The dispersion and stabilization of pigment or filler particles within a liquid medium is often problematical as the nature of the solid surface can vary widely with their chemical type. Good wetting and stabilization, whether that is electrostatic, steric or electrosteric will only occur when the polymeric dispersant is firmly anchored to a pigment surface and the polymeric tail has good solubility in the solvent medium used and has sufficient chain length (MW) to counteract the attractive forces between solid particles. Typical anchor groups employed in our polymeric dispersants include aromatic centers and various functional groups containing heteroatoms such as amines, carboxylic acids, phosphates and quats, and the polymeric tails can consist of polyethers, polyesters, polyurethanes, polyacrylates and polyalkylenes or combinations of these. The Lubrizol range of polymeric dispersants contain examples and combinations of all these types and we have a continually expanding chemistry toolkit as we employ new raw materials and chemistry to attach the anchors to the polymeric tails.
What does it take to create a new polymeric dispersant?
A successful track record of inventing a range of polymeric dispersants hides a more complicated story of research programs and application testing where technical failures are a common occurrence, but are overcome by asking one simple question: Why? If you can answer why a failure has occurred either by factual technical information or possible theories during the research phase of a project, then it is more likely we will generate further ideas to investigate to progress to our final target requirements.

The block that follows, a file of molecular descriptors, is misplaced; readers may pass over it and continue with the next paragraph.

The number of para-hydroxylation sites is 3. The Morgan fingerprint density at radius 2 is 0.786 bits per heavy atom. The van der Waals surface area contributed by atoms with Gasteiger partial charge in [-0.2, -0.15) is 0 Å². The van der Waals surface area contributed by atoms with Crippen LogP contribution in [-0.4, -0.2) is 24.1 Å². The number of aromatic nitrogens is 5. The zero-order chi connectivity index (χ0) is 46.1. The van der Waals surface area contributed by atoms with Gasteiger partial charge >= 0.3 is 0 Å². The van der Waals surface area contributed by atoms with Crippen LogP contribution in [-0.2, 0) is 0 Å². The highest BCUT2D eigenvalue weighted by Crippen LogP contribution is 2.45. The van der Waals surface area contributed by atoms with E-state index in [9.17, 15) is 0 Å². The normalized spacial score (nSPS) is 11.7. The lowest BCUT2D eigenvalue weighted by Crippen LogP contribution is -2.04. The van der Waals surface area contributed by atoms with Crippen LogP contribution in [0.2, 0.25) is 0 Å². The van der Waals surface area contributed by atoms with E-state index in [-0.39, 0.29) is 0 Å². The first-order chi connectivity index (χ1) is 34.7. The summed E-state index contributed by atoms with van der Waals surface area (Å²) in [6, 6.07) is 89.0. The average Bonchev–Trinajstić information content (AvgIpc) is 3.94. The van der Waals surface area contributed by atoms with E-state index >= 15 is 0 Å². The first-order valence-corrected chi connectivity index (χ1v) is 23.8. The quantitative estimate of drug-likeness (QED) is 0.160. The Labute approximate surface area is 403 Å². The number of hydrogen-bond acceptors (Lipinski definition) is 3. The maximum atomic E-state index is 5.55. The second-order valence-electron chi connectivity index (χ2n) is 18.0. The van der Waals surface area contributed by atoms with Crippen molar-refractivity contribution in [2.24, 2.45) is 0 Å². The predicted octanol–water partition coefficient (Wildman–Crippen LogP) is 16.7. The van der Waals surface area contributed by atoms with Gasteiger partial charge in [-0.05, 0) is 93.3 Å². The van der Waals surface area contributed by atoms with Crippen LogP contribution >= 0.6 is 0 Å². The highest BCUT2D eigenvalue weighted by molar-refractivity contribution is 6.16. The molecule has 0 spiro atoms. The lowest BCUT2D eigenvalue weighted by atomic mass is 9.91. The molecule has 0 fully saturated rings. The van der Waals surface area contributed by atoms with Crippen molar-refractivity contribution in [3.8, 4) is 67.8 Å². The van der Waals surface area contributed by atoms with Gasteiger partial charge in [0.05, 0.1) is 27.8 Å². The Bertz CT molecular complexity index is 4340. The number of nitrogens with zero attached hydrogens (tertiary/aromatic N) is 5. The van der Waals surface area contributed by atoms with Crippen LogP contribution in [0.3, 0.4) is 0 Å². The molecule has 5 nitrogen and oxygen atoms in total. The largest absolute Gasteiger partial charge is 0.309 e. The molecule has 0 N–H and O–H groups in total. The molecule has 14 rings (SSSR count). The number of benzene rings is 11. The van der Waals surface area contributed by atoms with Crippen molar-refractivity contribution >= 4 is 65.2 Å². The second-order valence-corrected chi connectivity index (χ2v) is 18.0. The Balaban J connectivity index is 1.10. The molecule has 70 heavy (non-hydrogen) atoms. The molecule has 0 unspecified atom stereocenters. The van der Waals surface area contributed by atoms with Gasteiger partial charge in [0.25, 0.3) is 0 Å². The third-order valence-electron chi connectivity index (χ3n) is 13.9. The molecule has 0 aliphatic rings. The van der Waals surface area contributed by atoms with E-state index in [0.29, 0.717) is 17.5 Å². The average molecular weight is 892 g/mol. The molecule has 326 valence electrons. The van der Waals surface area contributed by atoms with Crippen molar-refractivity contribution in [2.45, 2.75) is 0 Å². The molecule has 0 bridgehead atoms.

In your extensive coatings career, you’ve seen many trends come and go or not play out as expected. Is there one trend that fits that description that comes to mind?
When I began my research journey in 1990 into the technical area of polymeric additives for coatings, one of the first industry trends that was highlighted time and again from customers, conferences and exhibitions was that the coatings industry was beginning to change from solvent to aqueous based systems due to increased pressure on environmental concerns to reduce VOC. Nearly 30 years later, that same prediction is still being made but in those intervening years, we have seen a fragmentation of the types of solvent medium and even elimination of solvent medium used by different coating applications. One lesson I learned is don’t believe all the predictions you hear from the industry. A second lesson is that the fragmentation of this industry with the development of powder, high solids, polar solvent, water-based and 100% radiation cured systems over the last 30 years opened up numerous other opportunities.
What factors impact the solubility of polymeric dispersants in the application medium?